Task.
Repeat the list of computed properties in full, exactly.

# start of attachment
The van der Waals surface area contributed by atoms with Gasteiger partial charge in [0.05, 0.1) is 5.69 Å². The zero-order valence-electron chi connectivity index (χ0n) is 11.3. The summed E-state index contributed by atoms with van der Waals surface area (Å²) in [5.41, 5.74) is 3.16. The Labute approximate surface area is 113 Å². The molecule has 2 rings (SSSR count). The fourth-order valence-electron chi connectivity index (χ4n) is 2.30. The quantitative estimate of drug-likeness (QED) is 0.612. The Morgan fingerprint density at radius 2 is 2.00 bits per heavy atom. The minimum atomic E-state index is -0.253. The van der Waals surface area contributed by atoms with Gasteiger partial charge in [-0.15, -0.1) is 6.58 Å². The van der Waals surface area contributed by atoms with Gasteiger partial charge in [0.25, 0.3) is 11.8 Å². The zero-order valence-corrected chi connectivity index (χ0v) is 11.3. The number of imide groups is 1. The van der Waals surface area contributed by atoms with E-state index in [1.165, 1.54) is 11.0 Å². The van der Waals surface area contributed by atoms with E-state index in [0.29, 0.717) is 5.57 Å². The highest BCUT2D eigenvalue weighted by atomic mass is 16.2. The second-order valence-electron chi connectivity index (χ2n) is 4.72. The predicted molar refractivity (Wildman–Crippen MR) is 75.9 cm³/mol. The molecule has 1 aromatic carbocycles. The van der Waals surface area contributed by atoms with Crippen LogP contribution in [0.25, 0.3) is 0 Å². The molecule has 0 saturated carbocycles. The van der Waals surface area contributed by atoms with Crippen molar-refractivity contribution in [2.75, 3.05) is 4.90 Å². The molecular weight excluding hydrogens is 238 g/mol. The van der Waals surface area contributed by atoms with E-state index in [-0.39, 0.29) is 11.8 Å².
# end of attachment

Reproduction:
The van der Waals surface area contributed by atoms with Gasteiger partial charge in [0.05, 0.1) is 5.69 Å². The zero-order valence-electron chi connectivity index (χ0n) is 11.3. The summed E-state index contributed by atoms with van der Waals surface area (Å²) in [5.41, 5.74) is 3.16. The Labute approximate surface area is 113 Å². The molecule has 2 rings (SSSR count). The fourth-order valence-electron chi connectivity index (χ4n) is 2.30. The quantitative estimate of drug-likeness (QED) is 0.612. The Morgan fingerprint density at radius 2 is 2.00 bits per heavy atom. The minimum atomic E-state index is -0.253. The van der Waals surface area contributed by atoms with Gasteiger partial charge in [-0.15, -0.1) is 6.58 Å². The van der Waals surface area contributed by atoms with Gasteiger partial charge in [0.25, 0.3) is 11.8 Å². The zero-order valence-corrected chi connectivity index (χ0v) is 11.3. The number of imide groups is 1. The van der Waals surface area contributed by atoms with E-state index in [1.165, 1.54) is 11.0 Å². The van der Waals surface area contributed by atoms with E-state index in [0.29, 0.717) is 5.57 Å². The highest BCUT2D eigenvalue weighted by atomic mass is 16.2. The second-order valence-electron chi connectivity index (χ2n) is 4.72. The predicted molar refractivity (Wildman–Crippen MR) is 75.9 cm³/mol. The molecule has 1 aromatic carbocycles. The van der Waals surface area contributed by atoms with Crippen LogP contribution in [0.25, 0.3) is 0 Å². The molecule has 0 saturated carbocycles. The van der Waals surface area contributed by atoms with Crippen molar-refractivity contribution in [2.75, 3.05) is 4.90 Å². The molecular weight excluding hydrogens is 238 g/mol. The van der Waals surface area contributed by atoms with E-state index in [-0.39, 0.29) is 11.8 Å².